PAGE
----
“We’ve seen our sports tourism grow significantly in the market in the last couple years, and this is an added feather in our cap,” Richmond official Cleo Battle says of the Redskins’ decision to move their training camp south. (John McDonnell/The Washington Post)

The Washington Redskins, who have explored moving their training facilities to the District and Prince George’s County, announced Wednesday that they would instead overhaul their current home in Ashburn but move their month-long summer training camp to Richmond, beginning in 2013.

The eight-year deal will keep the team at Redskins Park, where it has been located since 1992 and held training camp since 2003, but will mean a considerably longer trip for many D.C. area fans who want to see the team practice each summer.

The $30 million upgrade and expansion of everything from the team’s weight room to its cafeteria will be accomplished with more than $6 million in government money. Virginia will spend $4 million over the next two years, Loudoun County will provide $2 million over the next four years and Richmond has agreed to pay as much as $400,000 to help refurbish the Redskins’ facility, where its corporate headquarters will remain.

Virginia Gov. Robert F. McDonnell (R) said Wednesday that the state has been working for about a year to negotiate a deal.

“This is yet another major corporation that has decided to stay in Virginia or grow in Virginia or move to Virginia,’’ McDonnell said at a news conference outside the governor’s mansion. “We are the most business friendly state in America and that’s why even though other jurisdictions offered significant revenue to get them to move, the management and ownership of the Redskins understood there’s no better place to call home . . . than the Commonwealth of Virginia.’’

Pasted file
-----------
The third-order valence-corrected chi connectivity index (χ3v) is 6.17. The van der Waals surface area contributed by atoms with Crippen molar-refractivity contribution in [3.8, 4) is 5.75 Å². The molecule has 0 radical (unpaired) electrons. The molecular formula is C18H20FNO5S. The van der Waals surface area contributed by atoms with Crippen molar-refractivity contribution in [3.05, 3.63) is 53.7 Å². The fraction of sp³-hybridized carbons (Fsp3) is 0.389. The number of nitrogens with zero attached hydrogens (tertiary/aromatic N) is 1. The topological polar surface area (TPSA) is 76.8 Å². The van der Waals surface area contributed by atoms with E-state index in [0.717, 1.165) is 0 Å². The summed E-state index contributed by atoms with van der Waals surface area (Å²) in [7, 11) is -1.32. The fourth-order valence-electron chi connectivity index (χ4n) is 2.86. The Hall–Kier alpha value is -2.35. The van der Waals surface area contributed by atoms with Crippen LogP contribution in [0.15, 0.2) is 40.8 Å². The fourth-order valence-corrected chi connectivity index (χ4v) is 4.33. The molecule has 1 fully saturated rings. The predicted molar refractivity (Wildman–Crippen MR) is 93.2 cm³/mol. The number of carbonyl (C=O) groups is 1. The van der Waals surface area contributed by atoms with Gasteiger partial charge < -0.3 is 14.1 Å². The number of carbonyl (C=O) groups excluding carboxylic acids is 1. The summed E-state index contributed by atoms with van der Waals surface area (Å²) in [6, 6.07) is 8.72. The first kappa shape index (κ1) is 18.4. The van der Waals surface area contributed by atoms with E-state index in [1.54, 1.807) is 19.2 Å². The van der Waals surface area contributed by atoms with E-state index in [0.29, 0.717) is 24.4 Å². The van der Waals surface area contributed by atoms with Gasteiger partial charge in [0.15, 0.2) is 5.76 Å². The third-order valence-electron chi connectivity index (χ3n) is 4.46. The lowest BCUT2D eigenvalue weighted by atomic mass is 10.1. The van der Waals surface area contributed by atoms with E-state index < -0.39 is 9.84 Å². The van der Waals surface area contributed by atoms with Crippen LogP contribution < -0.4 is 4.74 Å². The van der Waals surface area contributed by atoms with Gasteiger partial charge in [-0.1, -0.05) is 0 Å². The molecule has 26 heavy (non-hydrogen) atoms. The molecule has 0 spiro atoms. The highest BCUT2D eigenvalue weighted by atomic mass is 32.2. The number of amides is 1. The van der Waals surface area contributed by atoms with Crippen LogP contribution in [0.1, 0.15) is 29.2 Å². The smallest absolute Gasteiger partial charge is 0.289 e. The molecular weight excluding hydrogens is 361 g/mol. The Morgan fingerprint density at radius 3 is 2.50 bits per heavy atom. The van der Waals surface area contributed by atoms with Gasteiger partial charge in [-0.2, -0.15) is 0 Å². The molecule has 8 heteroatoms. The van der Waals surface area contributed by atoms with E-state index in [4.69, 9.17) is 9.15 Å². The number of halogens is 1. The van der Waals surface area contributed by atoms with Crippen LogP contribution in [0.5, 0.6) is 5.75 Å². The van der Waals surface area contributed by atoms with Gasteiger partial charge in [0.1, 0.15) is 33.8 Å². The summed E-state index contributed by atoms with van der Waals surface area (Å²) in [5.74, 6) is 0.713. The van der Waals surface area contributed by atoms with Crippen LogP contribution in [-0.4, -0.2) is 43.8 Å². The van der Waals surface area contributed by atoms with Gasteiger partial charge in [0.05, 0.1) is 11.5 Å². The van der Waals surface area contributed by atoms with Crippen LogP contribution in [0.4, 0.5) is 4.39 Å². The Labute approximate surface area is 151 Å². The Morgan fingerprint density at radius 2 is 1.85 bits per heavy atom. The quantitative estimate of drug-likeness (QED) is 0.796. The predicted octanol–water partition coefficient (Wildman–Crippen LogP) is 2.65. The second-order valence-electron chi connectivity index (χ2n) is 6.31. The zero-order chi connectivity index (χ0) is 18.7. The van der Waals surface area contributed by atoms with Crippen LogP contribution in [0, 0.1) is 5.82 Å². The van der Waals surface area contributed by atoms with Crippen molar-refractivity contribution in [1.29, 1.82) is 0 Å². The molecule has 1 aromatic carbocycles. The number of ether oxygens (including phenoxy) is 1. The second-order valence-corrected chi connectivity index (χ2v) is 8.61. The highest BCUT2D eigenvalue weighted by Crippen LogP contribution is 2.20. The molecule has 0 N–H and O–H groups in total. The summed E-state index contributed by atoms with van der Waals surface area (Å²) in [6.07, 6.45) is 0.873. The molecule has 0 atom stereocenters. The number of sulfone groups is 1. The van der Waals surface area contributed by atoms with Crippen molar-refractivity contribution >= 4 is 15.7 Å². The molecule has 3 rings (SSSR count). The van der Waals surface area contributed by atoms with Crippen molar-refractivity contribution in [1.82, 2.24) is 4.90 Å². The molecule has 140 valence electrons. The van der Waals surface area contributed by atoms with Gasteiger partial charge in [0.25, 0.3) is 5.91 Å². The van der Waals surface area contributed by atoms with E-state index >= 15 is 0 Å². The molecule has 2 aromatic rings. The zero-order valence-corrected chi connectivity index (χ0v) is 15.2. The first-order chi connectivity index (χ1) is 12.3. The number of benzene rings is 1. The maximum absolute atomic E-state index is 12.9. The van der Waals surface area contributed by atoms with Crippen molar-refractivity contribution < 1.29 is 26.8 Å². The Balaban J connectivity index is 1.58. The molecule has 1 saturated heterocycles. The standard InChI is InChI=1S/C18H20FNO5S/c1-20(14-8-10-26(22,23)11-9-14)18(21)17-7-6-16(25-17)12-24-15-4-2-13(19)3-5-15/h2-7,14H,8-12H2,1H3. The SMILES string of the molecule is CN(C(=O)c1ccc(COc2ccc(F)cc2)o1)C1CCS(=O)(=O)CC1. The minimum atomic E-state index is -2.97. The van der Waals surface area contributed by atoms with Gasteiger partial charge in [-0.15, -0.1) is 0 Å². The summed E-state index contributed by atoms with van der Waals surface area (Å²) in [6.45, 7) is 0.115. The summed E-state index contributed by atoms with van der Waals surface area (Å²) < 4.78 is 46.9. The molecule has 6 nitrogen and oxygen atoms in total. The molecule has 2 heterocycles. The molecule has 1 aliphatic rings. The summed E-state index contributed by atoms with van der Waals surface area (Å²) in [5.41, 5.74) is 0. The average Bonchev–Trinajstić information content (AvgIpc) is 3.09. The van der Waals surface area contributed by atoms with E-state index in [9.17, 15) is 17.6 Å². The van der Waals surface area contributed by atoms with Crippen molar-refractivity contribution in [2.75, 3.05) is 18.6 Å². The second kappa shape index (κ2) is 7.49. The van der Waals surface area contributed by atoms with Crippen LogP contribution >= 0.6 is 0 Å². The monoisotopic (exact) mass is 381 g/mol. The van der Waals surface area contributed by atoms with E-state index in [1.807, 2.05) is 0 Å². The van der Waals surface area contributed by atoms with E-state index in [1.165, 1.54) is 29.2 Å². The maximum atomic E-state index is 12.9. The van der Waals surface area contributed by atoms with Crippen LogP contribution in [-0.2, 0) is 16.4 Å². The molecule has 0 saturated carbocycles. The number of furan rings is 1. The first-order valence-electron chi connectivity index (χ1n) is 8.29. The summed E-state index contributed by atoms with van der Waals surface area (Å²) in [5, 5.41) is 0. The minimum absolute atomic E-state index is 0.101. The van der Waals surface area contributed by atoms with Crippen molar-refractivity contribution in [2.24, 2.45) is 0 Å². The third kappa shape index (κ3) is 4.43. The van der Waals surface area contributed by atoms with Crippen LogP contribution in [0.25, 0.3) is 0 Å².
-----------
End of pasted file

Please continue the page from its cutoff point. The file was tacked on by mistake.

The announcement came on the same day that Exxon Mobil announced it would close its Fairfax County campus and move operations that employ 2,100 people there to Houston.

Redskins officials, including Coach Mike Shanahan, have long expressed a desire to move the annual training camp, which begins in late July and runs for about a month, away from the team’s regular season training facility. The Redskins held training camp at Dickinson College in Carlisle, Pa., from 1963-94 and in 2001 and 2002. They held training camp at Frostburg State University from 1995-99.

Team executives also consider Redskins Park, opened in 1992, badly in need of a top-to- bottom facelift if the facility is to rival those of other NFL franchises. This offseason, the team opened an indoor practice bubble and Redskins General Manager Bruce Allen indicated last month that would be only the first of a series of upgrades as the Redskins’ brass works to modernize the facility.

Allen said Wednesday afternoon on radio station WTEM (980 AM) that the improvements will include a new weight room, a new training room, a new cafeteria and better technology.

The team has held talks with D.C. Mayor Vincent Gray (D) about finding a facility in the District and had spoken with Prince George’s County representatives about a site in Bowie.

Allen released a statement Wednesday morning saying that “we are very pleased to continue our relationship with the Commonwealth of Virginia that my father established 41 years ago.”